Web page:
Online delivery of courses and programmes is not a panacea. It is simply one tool in the access toolkit. For many students, particularly younger students and those who are already underrepresented in post-secondary education, online delivery is not a substitute for in-class, face-to-face education and should only be used in a way that enhances the learning experience
and accommodates the unique needs of students. Without appropriate levels of funding, it is unlikely for online course offerings to have the same academic rigour as face-to-face classes. Many learners need an intense interaction with their instructors that is difficult to achieve with online delivery. The importance of the social and intellectual interaction between students and teachers that enhances academic quality is not served well by poorly-designed online courses or programmes or with a goal of cost-saving or revenue generation.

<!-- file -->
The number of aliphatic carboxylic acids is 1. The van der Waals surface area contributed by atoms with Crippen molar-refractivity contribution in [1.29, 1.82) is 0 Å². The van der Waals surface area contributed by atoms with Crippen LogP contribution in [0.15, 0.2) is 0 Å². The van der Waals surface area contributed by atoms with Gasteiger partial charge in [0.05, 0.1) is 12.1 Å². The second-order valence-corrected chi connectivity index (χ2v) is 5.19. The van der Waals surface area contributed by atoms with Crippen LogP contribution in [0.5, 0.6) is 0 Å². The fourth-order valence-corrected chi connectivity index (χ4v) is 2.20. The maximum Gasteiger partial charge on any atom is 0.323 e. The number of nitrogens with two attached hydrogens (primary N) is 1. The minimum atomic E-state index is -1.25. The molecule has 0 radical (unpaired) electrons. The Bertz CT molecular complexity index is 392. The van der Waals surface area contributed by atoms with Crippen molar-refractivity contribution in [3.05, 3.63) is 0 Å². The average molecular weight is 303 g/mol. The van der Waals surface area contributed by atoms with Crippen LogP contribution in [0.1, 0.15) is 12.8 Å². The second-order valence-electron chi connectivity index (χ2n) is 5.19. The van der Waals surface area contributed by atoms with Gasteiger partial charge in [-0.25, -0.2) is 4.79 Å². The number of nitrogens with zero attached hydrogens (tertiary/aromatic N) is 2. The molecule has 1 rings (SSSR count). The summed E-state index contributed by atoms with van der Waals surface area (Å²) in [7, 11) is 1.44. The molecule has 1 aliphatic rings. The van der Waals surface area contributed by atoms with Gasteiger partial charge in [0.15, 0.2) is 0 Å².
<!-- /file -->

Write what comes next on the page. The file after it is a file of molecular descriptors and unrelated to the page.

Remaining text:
Students, faculty and staff believe that any new initiative may be at risk of diverting the emphasis away from improving the
Any expansion to online education must addresss:
• The skyrocketing cost of attending a post- secondary institution in Ontario.
• Ontario’s student-faculty ratio and class sizes that are the largest in Canada.
• The lack of space at institutions to achieve the provincial government’s projected 70 percent post-secondary attainment rate and the shortfall in deferred maintenance.
• The increasing reliance on private sector services and funding and the subsequent impact on
academic freedom and quality of education.